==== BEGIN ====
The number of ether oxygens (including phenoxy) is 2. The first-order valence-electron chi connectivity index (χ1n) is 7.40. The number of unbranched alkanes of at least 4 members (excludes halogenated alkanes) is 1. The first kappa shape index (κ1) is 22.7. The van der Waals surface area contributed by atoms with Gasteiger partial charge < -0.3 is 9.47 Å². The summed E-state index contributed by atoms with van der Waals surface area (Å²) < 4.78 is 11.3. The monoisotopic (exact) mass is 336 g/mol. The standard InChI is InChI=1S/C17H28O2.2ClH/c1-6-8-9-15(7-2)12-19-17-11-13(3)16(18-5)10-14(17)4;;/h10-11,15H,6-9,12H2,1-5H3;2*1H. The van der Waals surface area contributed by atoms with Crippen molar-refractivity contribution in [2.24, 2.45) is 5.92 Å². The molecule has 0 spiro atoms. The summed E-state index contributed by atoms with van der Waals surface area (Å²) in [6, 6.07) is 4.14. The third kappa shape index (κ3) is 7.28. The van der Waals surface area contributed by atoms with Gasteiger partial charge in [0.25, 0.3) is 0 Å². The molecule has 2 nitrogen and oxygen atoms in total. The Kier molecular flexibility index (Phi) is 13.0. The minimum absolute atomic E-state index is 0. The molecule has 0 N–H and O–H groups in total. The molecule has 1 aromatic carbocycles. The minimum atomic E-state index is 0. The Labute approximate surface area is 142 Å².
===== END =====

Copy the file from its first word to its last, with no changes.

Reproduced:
The number of ether oxygens (including phenoxy) is 2. The first-order valence-electron chi connectivity index (χ1n) is 7.40. The number of unbranched alkanes of at least 4 members (excludes halogenated alkanes) is 1. The first kappa shape index (κ1) is 22.7. The van der Waals surface area contributed by atoms with Gasteiger partial charge < -0.3 is 9.47 Å². The summed E-state index contributed by atoms with van der Waals surface area (Å²) < 4.78 is 11.3. The monoisotopic (exact) mass is 336 g/mol. The standard InChI is InChI=1S/C17H28O2.2ClH/c1-6-8-9-15(7-2)12-19-17-11-13(3)16(18-5)10-14(17)4;;/h10-11,15H,6-9,12H2,1-5H3;2*1H. The van der Waals surface area contributed by atoms with Crippen molar-refractivity contribution in [2.24, 2.45) is 5.92 Å². The molecule has 0 spiro atoms. The summed E-state index contributed by atoms with van der Waals surface area (Å²) in [6, 6.07) is 4.14. The third kappa shape index (κ3) is 7.28. The van der Waals surface area contributed by atoms with Gasteiger partial charge in [0.25, 0.3) is 0 Å². The molecule has 2 nitrogen and oxygen atoms in total. The Kier molecular flexibility index (Phi) is 13.0. The minimum absolute atomic E-state index is 0. The molecule has 0 N–H and O–H groups in total. The molecule has 1 aromatic carbocycles. The minimum atomic E-state index is 0. The Labute approximate surface area is 142 Å².